Locally and nationally, politicians will have to be “brave, resilient and aspirational” warns McCluskey. The national prognosis is not good.

“I’m not sure the government have it in them yet,” says McCluskey. “The bravery might be wavering a bit and the resilience is important - you can’t do it overnight. It has to go beyond the political imperative, the four-year government.

“They need some verbs in their sentences, some doing words. You can talk about changing things all you like, but you need to do things and shift your spend to those who need it most, even in a recession. That means some tough choices for them. Transferring money to difficult families is not going to please middle England. But you absolutely have to do it, because it will make middle England safer too.”

Friday, 5 August 2011

Pregnant and still living on the run

The Scotsman, 4 September 2000

There's a gloominess about the haar lingering over the deserted coast road. It's early and certainly too dreich for the great and the good of Carnoustie to be taking the air. But for Liz McColgan, at ease in the foyer to her gym, it's already been a good morning. The damp breeze cooled her on her first five-mile run of the day, which she finished long before we begin to talk at nine o'clock.

Injury may have ruled her out of Olympic Games qualification, but McColgan is sticking by her gruelling marathon training schedule, three full-pace sessions every week, and a daily routine to prepare her for the next two years of running. There are Commonwealth Games to look forward to in 2002, and she feels there are three, maybe five 26-milers inside her before she retires.

It would be a punishing regime for anyone. For a woman who is five-and-half months pregnant with her third child it is almost unbelievable. You say so and almost by way of mitigation she offers: "This is the only pregnancy I've trained through like this. I'm surprised. Normally when you get to four months you feel..." she grips her stomach and makes a sickly sound "... and you can't keep the sessions going. But I'm actually doing hard sessions which I can't believe I'm capable of doing."

It all seems so typical of the McColgan image: the fierce commitment to family, spliced with that single-mindedness which so unsettles some observers.

That competitiveness though is the mark of a major athlete, who despite her talent has had to cope with disappointments which arrive in four-year cycles. Just remember: there she was, smiling with the British team in the opening parade at Atlanta in 1996, all hope and glorious medal expectation. That was before an insect bite prevented her running. Four years earlier she was laid low by anaemia.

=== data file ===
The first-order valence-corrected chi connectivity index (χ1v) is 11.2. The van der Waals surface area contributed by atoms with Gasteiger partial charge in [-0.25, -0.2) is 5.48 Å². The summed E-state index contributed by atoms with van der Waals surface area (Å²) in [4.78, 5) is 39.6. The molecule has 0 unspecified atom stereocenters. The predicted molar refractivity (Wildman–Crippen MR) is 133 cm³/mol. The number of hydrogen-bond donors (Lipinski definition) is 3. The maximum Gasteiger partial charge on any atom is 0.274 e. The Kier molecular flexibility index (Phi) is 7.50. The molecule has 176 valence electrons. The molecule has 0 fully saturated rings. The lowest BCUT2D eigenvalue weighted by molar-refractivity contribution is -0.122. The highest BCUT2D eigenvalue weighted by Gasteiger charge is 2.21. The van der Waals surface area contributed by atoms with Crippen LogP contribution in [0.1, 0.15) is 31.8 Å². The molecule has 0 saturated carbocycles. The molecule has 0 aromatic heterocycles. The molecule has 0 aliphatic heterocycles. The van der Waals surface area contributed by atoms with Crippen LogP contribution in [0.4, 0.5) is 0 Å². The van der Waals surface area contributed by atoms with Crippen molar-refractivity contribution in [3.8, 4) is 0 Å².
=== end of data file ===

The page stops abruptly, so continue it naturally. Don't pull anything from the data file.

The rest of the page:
This time around, a second operation on a toe injury disrupted her schedule and made it impossible to achieve a qualifying time within the limits set for the British team. Her fate seems especially cruel. After all, as she says herself: "Sydney was going to be the one where it happened. The temperature would be right, the course was perfect - it's quite tough and would have suited me - but it's out of my hands. I can't do anything about it now."

There's no bitterness she says, though her foot feels better and she believes she could compete. But she admits it was the disappointment which prompted her decision with husband Peter to have another child. They already have Eilish, ten, and Martin, ten months.

"We want more children, and we thought we can't sit and dwell on what can or can't be.
"I felt I could give myself six months where I didn't over-stretch myself and just gradually build up my strength. So we thought, 'What the heck', and that's when we decided. By the time I have this child, my foot will have been through a lot of training."

She's laughing at herself now, perhaps knowing that she sounds, even by her standards, a trifle focused. "So when I have had the child I'll be able to get right back in and not worry about any more children for a couple of years!"

At 35, it's improbable even McColgan could win Olympic gold now. With a third child on the way why not simply retire?

"That would be the easy option, to put my feet up. But that's not me. I've got other things to do, not for anyone else but your myself. I don't see the point in throwing in the towel just because your biggest dream has been taken away from you.

"I've trained but I haven't raced for two years and I feel I'm two years short in my career. I still feel mentally strong. If the mind's willing and the body's able, age isn't a problem."

It been a lifetime's work already. The facts of the young Liz Lynch's early career are well known. Brought up on a council estate, she was thrown into athletics by a PE master with a yen for cross-country and a membership at Dundee Harriers. At the club she met her mentor, coach Harry Bennett, who instilled a competitive philosophy which has shaped her life.

More than that, Bennett cajoled Liz's parents to take their daughter out of a jute mill and send her to America. He funded the journey; he even picked her Mormon college, because he understood his protege would require the support such a restricted environment could provide.